Some 77% of those surveyed were very or somewhat familiar with Bluetooth-style accessories, which make it easy to make and receive calls but also contribute to distracted driving.

What's more, 27% of respondents indicated they were very or somewhat familiar with the in-car social networking features that only recently have become available in some vehicles—a number that increased to 40% among drivers between the ages of 18 and 34.

"What's that?"

In contrast, when asked about their familiarity with safety-oriented features, some of which have been available for several years, fewer than half of respondents reported that they were very or somewhat familiar with various safety technologies.

Less than half (42%) were very or somewhat familiar with electronic stability control, one of the most significant safety advancements of recent years, which helps improve steering and prevent rollover accidents. Almost one third of respondents (31%) had never heard of this feature.

Just 44% of respondents were very or somewhat familiar with brake assist, which applies additional brake force in the event of a sudden stop.

Similarly, only 43% were very or somewhat familiar with forward collision warning, which alerts the driver when sensors detect an imminent front-end impact.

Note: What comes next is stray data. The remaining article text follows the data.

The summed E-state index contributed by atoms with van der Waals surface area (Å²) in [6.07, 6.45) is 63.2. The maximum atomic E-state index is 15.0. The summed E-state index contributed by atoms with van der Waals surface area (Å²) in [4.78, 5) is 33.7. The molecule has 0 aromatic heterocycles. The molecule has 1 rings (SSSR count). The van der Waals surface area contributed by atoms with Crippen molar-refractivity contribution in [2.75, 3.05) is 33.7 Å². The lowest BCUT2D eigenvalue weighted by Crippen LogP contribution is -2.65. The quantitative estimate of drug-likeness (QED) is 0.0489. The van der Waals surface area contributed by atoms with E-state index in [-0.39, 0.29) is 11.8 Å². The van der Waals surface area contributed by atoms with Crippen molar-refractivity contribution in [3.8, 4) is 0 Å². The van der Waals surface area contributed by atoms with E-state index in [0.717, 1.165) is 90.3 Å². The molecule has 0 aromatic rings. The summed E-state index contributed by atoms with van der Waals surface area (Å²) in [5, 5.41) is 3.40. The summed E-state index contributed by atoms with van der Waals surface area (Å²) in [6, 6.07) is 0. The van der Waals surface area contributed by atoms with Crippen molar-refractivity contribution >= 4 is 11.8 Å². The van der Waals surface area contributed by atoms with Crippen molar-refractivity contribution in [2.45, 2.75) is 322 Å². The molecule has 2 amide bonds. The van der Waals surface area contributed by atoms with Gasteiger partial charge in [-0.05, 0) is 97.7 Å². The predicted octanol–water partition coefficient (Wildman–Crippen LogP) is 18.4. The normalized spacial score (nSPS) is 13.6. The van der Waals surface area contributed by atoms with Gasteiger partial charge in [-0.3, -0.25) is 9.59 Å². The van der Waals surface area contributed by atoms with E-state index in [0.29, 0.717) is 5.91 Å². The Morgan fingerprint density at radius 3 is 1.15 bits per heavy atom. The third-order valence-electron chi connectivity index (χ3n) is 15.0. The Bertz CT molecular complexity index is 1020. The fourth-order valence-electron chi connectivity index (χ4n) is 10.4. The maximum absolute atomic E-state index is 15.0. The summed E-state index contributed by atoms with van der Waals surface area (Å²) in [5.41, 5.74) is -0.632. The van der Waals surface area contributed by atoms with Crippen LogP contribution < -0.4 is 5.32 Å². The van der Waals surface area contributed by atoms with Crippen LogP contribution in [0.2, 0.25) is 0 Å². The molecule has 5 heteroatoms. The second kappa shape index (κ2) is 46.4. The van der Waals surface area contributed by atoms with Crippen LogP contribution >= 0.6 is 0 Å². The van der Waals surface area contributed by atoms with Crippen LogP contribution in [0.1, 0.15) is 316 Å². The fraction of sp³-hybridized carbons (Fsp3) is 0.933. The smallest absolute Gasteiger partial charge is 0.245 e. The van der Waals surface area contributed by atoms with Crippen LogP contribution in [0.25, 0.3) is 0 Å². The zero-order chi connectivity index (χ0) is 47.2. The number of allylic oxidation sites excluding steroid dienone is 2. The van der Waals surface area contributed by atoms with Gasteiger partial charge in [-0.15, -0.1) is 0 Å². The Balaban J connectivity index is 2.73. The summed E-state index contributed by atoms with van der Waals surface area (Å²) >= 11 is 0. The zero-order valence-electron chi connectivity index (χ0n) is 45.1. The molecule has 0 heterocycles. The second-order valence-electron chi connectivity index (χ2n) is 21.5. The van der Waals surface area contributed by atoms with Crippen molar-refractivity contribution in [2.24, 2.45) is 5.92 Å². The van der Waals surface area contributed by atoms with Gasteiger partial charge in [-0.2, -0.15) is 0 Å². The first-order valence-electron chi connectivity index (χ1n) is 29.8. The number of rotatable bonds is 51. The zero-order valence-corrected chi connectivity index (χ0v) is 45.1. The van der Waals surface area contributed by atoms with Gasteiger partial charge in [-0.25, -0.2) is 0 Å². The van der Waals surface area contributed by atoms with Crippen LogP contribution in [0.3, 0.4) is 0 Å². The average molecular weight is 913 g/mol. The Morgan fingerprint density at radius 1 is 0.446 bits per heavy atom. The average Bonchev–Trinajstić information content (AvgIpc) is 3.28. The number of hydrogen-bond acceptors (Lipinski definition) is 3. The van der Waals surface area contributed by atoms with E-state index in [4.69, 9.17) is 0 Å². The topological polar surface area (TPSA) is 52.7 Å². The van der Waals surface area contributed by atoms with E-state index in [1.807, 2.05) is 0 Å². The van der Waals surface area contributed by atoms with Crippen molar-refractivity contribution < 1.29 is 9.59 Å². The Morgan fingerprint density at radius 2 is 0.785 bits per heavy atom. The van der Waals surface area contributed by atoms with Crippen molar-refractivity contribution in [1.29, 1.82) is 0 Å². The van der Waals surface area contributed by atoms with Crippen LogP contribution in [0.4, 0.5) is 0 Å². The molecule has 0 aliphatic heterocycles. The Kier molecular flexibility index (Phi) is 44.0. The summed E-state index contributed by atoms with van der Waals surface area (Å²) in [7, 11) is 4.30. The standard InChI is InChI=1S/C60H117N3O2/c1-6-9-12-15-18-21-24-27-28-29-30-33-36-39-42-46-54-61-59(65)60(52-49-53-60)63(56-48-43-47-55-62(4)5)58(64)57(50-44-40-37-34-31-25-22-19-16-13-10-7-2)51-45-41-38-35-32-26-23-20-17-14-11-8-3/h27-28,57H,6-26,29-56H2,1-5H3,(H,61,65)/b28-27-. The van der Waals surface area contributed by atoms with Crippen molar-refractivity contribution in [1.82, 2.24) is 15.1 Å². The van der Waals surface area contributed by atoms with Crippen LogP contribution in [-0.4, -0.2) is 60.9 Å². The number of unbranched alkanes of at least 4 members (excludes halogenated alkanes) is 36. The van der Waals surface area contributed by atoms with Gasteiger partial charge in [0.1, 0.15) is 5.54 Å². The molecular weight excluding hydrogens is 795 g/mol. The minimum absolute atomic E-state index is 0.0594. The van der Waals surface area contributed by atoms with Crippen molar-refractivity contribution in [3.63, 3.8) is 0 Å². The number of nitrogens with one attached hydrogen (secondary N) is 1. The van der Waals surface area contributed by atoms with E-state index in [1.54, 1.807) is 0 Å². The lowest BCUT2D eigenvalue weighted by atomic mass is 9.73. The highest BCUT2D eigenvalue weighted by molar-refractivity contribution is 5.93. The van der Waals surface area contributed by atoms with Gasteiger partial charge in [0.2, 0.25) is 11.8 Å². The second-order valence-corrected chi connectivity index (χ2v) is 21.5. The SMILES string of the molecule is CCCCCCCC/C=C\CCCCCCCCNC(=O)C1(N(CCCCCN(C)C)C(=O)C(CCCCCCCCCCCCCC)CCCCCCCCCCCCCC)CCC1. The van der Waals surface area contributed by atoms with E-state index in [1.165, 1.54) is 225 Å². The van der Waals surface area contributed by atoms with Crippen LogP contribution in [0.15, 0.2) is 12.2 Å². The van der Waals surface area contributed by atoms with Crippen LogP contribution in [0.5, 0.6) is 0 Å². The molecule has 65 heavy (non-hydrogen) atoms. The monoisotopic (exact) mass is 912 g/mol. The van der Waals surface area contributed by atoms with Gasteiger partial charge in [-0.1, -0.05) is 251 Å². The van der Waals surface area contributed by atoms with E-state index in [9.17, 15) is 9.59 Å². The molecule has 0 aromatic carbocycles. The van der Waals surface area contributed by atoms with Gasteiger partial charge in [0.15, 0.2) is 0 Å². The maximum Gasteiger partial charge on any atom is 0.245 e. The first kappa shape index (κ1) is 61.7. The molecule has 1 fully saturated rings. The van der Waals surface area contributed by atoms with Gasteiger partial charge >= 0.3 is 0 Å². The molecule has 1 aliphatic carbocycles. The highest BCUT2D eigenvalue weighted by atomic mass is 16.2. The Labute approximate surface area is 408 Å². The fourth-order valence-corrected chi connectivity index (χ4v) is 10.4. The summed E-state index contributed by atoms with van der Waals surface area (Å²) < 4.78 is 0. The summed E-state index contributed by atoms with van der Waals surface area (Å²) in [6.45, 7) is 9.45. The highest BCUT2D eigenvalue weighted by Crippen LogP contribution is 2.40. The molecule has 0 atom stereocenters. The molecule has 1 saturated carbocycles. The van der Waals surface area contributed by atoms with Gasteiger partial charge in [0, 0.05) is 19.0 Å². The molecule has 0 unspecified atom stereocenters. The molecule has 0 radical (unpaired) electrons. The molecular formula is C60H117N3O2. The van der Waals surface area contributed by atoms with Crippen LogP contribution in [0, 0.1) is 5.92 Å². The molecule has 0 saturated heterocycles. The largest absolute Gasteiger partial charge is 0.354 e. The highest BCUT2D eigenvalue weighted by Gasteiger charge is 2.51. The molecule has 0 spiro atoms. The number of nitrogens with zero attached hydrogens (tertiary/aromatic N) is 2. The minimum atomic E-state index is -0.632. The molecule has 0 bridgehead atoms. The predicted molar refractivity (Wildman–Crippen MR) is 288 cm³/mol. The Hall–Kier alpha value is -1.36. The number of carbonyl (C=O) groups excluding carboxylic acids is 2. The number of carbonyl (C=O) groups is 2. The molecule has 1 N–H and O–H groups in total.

And just 28% of those surveyed were very or somewhat familiar with the lane departure warning feature, which warns a driver that he or she is drifting out of the designated lane on a highway. Forty-one percent had never heard of this feature.

The majority (55%) of those polled said they would prefer to drive a car with state-of-the-art technology upgrades, with a similar percentage saying they feel safer when their own vehicles and those around them are equipped with safety features. But when they were asked which features they wanted in their next car, convenience won out over safety, with 63% of respondents saying they would choose features like GPS and just 45% opting for electronic stability control.

Where are we headed?

As a leading writer of private passenger auto insurance, MetLife Auto & Home clearly has reason to be concerned about the safety and insurance implications of the survey findings. We asked Rick Ward, claims director for the insurer, to comment on the responses.

"The biggest surprise for us was that drivers are much more familiar with the convenience features of new technology than they are with the safety features," Ward says. "People are more likely to pay for GPS than for electronic stability control and other features that can save their lives."

In many newer model vehicles, Ward points out, convenience features like GPS and Bluetooth are built into the dashboard so that the driver can make and receive calls hands free and program the GPS using voice commands. To save money or to add these features to an older vehicle, many drivers purchase after-market versions of these devices, like portable GPS units that sit on top of the dashboard. "In newer vehicles, the onboard GPS cannot be hand-programmed while the vehicle is being driven," Ward says. "That's not the case with a portable GPS device; the driver can adjust it on the fly, and that's a major concern."